"• According to a recent cross-sectional study among young problem drug users in Amsterdam (mean age 25 years), 39% had ever injected drugs and 22% was a current injector (Welp et al., 2002). Compared to a sample of young drug users from the Amsterdam cohort study recruited between 1985 and 1989, a history of injecting had declined from 83% (1985-1989) to 56% (1998).
    "• According to LADIS (2000) 13% of the opiate users in treatment was an injector."

    Source: Trimbos Institute, "Report to the EMCDDA by the Reitox National Focal Point, The Netherlands Drug Situation 2002" (Lisboa, Portugal: European Monitoring Centre for Drugs and Drug Addiction, Nov. 2002), p. 41.

  12. The ratio of drug-related deaths in The Netherlands is the lowest in Europe.

    Sources: Johnston, Philip, The Daily Telegraph, "International Conventions: UK Regime Among the Most Severe in Europe" (London, England: The Daily Telegraph, March 31, 2000.), and van Dijk, Frans, and de Waard, Jaap, "Legal Infrastructure of the Netherlands in an International Perspective: Crime Control" (The Hague, Netherlands: Ministry of Justice Directorate of Strategy Development, June 2000).

  13. Violent crime rates in The Netherlands are much lower than in the US, as is the rate of transmission of HIV/AIDS through injection drug use.

    Source: van Dijk, Frans, and de Waard, Jaap, "Legal Infrastructure of the Netherlands in an International Perspective: Crime Control" (The Hague, Netherlands: Ministry of Justice Directorate of Strategy Development, June 2000).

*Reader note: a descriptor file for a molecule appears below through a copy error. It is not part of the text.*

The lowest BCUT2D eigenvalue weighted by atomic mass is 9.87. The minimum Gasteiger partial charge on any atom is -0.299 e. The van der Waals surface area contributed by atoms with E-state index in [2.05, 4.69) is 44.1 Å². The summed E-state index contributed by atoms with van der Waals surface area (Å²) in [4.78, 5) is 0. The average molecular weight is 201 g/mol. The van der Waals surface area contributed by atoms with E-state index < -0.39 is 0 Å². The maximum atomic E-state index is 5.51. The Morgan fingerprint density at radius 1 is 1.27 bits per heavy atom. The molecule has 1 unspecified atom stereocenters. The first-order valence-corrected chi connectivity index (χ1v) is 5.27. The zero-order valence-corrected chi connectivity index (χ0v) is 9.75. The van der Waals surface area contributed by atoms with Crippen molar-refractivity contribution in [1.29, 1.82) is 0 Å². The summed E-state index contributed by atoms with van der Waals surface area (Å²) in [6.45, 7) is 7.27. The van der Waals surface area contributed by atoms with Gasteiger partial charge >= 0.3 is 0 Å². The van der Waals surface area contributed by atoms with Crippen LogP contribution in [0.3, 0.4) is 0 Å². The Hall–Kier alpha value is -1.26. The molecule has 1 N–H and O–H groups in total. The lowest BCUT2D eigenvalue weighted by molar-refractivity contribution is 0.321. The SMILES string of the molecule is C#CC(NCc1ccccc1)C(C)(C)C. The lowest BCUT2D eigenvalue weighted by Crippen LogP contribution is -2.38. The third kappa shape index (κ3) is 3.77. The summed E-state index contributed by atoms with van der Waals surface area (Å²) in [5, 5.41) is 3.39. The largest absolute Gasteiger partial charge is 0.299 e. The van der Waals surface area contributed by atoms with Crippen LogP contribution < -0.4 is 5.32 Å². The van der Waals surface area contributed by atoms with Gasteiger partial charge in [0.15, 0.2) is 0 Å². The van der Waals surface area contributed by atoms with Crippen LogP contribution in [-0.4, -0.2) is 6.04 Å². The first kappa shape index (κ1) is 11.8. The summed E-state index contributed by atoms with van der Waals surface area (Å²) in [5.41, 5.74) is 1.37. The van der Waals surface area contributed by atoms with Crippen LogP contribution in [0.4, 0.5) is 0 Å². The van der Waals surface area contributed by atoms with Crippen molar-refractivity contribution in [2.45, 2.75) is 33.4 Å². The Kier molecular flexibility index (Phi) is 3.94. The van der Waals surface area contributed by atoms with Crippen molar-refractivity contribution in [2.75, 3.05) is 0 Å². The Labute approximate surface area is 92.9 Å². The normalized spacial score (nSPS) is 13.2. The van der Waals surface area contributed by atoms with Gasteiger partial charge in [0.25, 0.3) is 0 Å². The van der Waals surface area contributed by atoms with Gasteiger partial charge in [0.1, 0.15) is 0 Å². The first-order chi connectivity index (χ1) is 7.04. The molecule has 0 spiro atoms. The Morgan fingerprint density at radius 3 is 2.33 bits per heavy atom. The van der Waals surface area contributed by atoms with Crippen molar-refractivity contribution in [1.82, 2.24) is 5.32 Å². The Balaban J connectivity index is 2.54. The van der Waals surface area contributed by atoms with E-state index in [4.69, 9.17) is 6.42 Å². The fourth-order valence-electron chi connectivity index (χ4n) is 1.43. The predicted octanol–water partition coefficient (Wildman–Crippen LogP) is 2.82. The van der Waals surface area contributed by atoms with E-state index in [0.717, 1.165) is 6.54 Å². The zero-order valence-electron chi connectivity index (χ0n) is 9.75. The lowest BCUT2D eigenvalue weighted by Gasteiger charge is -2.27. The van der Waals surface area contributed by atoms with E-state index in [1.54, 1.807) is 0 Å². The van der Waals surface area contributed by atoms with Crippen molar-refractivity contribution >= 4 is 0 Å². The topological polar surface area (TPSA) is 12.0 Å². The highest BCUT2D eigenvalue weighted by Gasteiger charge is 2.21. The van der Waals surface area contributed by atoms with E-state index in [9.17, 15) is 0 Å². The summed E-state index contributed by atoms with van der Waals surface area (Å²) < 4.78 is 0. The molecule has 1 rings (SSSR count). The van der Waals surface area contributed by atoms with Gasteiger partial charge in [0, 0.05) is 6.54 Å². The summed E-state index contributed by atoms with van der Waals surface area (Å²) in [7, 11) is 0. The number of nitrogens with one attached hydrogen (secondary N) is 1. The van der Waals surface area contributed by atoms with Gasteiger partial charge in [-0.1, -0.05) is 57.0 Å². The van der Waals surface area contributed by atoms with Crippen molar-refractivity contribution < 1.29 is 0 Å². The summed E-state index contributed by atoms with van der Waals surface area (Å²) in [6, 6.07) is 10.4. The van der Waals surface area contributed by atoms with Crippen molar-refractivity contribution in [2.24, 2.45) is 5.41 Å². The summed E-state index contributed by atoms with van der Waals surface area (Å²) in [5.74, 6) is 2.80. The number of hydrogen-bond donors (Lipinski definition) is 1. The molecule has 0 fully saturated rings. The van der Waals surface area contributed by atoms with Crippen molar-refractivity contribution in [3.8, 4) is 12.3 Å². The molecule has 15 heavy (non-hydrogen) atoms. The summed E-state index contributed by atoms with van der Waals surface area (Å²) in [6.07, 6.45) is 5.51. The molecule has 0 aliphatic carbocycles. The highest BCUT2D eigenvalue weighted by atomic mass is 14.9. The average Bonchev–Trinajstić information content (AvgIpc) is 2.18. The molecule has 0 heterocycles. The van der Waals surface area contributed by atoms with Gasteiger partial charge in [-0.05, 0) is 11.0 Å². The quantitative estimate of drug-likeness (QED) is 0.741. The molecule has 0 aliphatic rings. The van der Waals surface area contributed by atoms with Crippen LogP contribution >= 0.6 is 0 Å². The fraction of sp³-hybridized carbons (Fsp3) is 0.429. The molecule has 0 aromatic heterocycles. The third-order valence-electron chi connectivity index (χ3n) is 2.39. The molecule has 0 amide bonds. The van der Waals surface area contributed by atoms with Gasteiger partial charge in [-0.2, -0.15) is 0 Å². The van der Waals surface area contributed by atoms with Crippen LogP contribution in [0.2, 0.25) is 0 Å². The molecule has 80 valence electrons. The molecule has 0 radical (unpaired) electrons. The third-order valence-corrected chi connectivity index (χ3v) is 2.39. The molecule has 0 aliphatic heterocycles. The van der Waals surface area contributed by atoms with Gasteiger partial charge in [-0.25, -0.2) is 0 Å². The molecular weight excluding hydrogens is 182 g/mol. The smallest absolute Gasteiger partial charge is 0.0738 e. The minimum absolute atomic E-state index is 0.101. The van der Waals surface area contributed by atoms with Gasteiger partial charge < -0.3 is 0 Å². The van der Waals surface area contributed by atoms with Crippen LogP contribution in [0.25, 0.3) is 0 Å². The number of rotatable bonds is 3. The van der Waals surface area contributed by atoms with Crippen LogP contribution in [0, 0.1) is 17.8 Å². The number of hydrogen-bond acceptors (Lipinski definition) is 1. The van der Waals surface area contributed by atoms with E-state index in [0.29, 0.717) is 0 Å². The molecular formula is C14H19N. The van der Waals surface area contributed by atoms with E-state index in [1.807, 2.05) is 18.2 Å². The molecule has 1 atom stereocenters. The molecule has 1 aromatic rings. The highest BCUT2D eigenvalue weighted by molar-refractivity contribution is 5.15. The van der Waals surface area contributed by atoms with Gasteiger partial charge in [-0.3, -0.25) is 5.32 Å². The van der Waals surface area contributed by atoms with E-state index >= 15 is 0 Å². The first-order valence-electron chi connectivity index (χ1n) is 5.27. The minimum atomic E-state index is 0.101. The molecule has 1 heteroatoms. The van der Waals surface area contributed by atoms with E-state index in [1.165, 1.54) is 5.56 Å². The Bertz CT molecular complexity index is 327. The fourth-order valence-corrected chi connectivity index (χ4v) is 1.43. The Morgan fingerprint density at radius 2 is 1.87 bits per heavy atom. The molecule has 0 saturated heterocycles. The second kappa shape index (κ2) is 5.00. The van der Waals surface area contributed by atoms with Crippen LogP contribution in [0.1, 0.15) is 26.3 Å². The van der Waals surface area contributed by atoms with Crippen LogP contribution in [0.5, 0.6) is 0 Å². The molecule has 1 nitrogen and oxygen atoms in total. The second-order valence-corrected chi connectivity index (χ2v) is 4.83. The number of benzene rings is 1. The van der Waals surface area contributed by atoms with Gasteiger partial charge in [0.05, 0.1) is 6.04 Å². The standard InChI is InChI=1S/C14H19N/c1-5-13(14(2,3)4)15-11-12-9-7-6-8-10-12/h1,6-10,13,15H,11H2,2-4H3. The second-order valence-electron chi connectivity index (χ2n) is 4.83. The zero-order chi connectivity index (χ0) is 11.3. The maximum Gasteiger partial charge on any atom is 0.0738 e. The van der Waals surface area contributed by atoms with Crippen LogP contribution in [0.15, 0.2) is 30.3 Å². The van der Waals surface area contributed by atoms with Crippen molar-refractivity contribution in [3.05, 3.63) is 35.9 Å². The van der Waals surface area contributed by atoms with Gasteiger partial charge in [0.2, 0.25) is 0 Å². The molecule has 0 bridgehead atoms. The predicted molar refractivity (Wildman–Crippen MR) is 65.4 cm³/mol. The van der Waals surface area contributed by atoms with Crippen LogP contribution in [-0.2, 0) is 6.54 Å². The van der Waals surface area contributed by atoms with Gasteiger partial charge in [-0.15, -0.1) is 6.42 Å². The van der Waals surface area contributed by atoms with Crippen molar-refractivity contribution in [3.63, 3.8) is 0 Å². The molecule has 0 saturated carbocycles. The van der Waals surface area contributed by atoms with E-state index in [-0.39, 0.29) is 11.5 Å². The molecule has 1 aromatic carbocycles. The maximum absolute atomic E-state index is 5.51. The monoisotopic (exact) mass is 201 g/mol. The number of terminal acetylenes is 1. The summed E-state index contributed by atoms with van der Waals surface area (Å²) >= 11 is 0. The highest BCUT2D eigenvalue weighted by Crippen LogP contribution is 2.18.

14. The level of official corruption in The Netherlands, as reported by the watchdog group Transparency International and noted by the Dutch Ministry of Justice, is remarkably low, rating a better score in the Corruption Perception Index than the UK, Germany, and Austria, all of whom were rated as less corrupt than the US.

    Sources: "Transparency International Annual Report 2000" (Berlin, Germany: Transparency International) from the web at http://www.transparency.org/documents/annual-report/ar_2000/ti2000.html last accessed Oct. 13, 2000, and van Dijk, Frans, and de Waard, Jaap, "Legal Infrastructure of the Netherlands in an International Perspective: Crime Control" (The Hague, Netherlands: Ministry of Justice Directorate of Strategy Development, June 2000).

  15. "The government increasingly seeks the international debate. In December 2001, an international conference on municipal cannabis policies was organised by the Dutch Minister of Justice. This Cities Conference in Utrecht was attended by 120 participants from 50 European cities from 20 countries. It was concluded that in many of these cities a de facto policy of decriminalisation of the possession of small amounts of cannabis has taken place. Thus, the gap between official policy and practice is widening (Ministerie van Volksgezondheid, Welzijn en Sport, 2002a, p.17-18)."